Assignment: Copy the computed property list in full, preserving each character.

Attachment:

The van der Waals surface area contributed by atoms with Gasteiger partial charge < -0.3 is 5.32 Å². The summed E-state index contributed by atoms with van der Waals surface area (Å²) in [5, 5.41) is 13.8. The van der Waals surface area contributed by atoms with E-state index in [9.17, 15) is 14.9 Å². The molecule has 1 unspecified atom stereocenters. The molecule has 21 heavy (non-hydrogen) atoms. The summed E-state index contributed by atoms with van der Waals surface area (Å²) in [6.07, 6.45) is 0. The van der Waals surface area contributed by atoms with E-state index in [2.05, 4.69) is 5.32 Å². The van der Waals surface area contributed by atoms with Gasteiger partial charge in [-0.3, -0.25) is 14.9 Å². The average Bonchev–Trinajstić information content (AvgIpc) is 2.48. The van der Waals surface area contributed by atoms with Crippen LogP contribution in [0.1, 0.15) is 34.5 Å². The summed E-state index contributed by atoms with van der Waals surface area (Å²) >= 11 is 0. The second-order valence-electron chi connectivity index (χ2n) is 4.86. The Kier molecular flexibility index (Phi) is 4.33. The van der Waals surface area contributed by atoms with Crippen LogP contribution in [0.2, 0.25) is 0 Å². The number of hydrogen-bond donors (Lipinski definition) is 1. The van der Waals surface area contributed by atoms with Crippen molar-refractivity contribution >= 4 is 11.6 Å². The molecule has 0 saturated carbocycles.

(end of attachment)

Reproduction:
The van der Waals surface area contributed by atoms with Gasteiger partial charge < -0.3 is 5.32 Å². The summed E-state index contributed by atoms with van der Waals surface area (Å²) in [5, 5.41) is 13.8. The van der Waals surface area contributed by atoms with E-state index in [9.17, 15) is 14.9 Å². The molecule has 1 unspecified atom stereocenters. The molecule has 21 heavy (non-hydrogen) atoms. The summed E-state index contributed by atoms with van der Waals surface area (Å²) in [6.07, 6.45) is 0. The van der Waals surface area contributed by atoms with E-state index in [2.05, 4.69) is 5.32 Å². The van der Waals surface area contributed by atoms with Gasteiger partial charge in [-0.3, -0.25) is 14.9 Å². The average Bonchev–Trinajstić information content (AvgIpc) is 2.48. The van der Waals surface area contributed by atoms with Crippen LogP contribution in [0.1, 0.15) is 34.5 Å². The summed E-state index contributed by atoms with van der Waals surface area (Å²) >= 11 is 0. The second-order valence-electron chi connectivity index (χ2n) is 4.86. The Kier molecular flexibility index (Phi) is 4.33. The van der Waals surface area contributed by atoms with Crippen LogP contribution in [0.2, 0.25) is 0 Å². The number of hydrogen-bond donors (Lipinski definition) is 1. The van der Waals surface area contributed by atoms with Crippen molar-refractivity contribution >= 4 is 11.6 Å². The molecule has 0 saturated carbocycles.